The CommonsBlog


BackupManager: Unsafe At Any Speed

I had planned on writing a chapter on the new BackupManager system in Android 2.2. That is on indefinite hold, in part because I can’t get it to work, even with the tools refresh and a new AVD.

But, beyond that, using it seems pointless at best and damaging at worst. Simply put, you have no idea if it will actually ever work for a given user, or even who will have access to the backed-up data.

First, it only works on Android 2.2+ devices. That’s not a bad limitation, but it certainly limits usefulness in the near-term.

Second, it only works on devices that have enabled backups and automatic restores. While these are in the Privacy area of the Settings application, there do not appear to be any corresponding values in the Settings.Secure provider, nor any methods on the BackupManager class, to see whether or not these options are enabled. While they appear to be enabled by default for the Nexus One receiving the 2.2 upgrade, it remains to be seen what happens with other devices. It is unlikely that all will have it enabled by default. Since you cannot tell from your code whether or not it is enabled, you have no good way of hinting to the user to go in and enable them, short of telling everybody that, even if most already do have it enabled.

Third, you need to agree to a rather extensive separate Terms of Service for Google’s cloud, getting another API key, much like the Maps API key. This goes in your manifest. Fortunately, it only varies by package, not by developer, so it is not quite the version control nightmare that the Maps API key is. But the legal terms are, as usual, interesting. IANAL, but you will want qualified legal counsel to review those terms to see their impact on your application. Among the terms you may wish to ponder:

  • You cannot easily have an open source application that supports BackupManager, because “You agree that only you are authorized to use the Backup Service Key(s) assigned to you”, and that implies a closed-source application, lest somebody else use the key and your package name for some other app (perhaps beating you to the Market).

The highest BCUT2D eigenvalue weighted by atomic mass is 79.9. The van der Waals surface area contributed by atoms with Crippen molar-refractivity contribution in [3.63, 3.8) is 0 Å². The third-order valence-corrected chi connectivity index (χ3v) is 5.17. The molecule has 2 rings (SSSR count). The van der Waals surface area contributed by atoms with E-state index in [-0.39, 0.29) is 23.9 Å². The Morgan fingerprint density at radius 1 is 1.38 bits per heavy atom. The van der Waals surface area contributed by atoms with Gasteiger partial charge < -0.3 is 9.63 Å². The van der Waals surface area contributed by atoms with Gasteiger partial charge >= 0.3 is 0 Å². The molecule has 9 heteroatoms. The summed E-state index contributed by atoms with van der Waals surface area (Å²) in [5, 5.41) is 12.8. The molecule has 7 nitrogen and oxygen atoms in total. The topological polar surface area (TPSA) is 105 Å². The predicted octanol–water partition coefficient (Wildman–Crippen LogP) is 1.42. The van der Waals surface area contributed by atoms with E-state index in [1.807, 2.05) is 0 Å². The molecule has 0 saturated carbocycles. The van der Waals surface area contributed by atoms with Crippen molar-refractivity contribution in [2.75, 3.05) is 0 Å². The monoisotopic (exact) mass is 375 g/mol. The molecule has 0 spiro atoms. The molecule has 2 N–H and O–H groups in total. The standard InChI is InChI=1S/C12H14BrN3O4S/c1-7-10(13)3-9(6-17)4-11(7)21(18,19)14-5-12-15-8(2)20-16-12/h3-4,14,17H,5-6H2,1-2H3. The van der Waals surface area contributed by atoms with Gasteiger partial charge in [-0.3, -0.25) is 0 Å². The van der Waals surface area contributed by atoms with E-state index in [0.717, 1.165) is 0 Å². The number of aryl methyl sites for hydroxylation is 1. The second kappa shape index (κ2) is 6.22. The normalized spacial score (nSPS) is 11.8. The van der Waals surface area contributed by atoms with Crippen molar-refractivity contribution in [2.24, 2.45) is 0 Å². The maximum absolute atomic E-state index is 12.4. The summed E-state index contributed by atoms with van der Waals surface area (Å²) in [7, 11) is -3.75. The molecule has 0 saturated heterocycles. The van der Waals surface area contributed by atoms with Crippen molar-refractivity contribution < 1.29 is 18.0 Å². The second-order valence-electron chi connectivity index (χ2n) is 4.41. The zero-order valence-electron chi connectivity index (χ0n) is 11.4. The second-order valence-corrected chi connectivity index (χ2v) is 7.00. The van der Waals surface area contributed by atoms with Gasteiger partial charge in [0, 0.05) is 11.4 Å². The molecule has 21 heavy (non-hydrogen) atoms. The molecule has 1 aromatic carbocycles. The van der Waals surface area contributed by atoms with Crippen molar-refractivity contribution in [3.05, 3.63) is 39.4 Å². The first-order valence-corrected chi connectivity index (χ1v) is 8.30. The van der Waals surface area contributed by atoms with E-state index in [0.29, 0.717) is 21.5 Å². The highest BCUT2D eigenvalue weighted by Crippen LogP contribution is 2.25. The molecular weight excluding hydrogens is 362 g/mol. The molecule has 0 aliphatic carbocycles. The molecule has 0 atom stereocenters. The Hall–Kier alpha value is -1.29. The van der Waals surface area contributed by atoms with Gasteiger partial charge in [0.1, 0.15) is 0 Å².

• “You agree that you and your Applications will not transmit or store sensitive user information, such as user names, passwords, or credit card numbers, through the Service”, which will defeat the purpose of the backups for many apps.

  • “You agree that you will not transmit any Content through the Service that is copyrighted, protected by trade secret or otherwise subject to third party proprietary rights, including patent, privacy and publicity rights, unless you are the owner of such rights or have permission from their rightful owner to transmit the Content through the Service”, which means you probably need a EULA or some other means of getting permission from the users to back up their data.

Fourth, there is no guarantee that every 2.2+ device will have the backup system. And, you have no API to determine whether or not it is available for any given user.

Fifth — and closely related to the previous point — is that some devices may have a different backup service provider, other than Google. You have no idea who it might be. You have no guarantees on what that provider might do with the data. It may be simply that your app will not back up with that provider, because you do not have an API key for their service. Or, all the data could be sent straight to some government intelligence agency, because that’s what the government told that device manufacturer and carrier to do.

Sixth, it is not a complete backup solution. It only really handles the case where the user’s phone is factory-reset or replaced. You still need your own separate backup system — perhaps lightly integrated with BackupManager — to handle more common scenarios, like “oops, I shouldn’t have deleted that entry”.

The net?

  • You gain no marketing advantages for having this feature, since you can’t promote it, since you can’t be sure it will work for any of your users, let alone a significant number of them. You can’t even tell a given user whether or not it will work — you can tell them it won’t work in certain cases (e.g., 2.1 or earlier), but you can never know if it will definitely be available. Advertising it, then failing to deliver, will only harm you.

  • The privacy implications of undefined and unknowable backup cloud providers means many applications just cannot use the service. Reviewing the applications installed on my personal phone, I see none for whom the backups would be relevant that I would actually want to be using this backup solution.

  • Adding a cloud component to the backup logic you need to implement for common backup scenarios (e.g., “oops”) is not terribly hard. Then, you and the user get to make the decisions on who gets the data — not Google, not the device manufacturer, and not the carrier.

I may wind up completing this chapter someday, just for completeness, and to put these concerns down in a more lasting medium. And I sincerely hope that some of the easily-solved limitations (e.g., APIs for seeing if backups are enabled and possible) will get addressed in upcoming releases. However, I would really have preferred it if Google would have created an open source framework for cloud-based backups, with Google being a candidate provider but controllable by developers and users.

If you feel that some of my criticisms are flawed or unwarranted, please join the cw-android Google Group and let me know!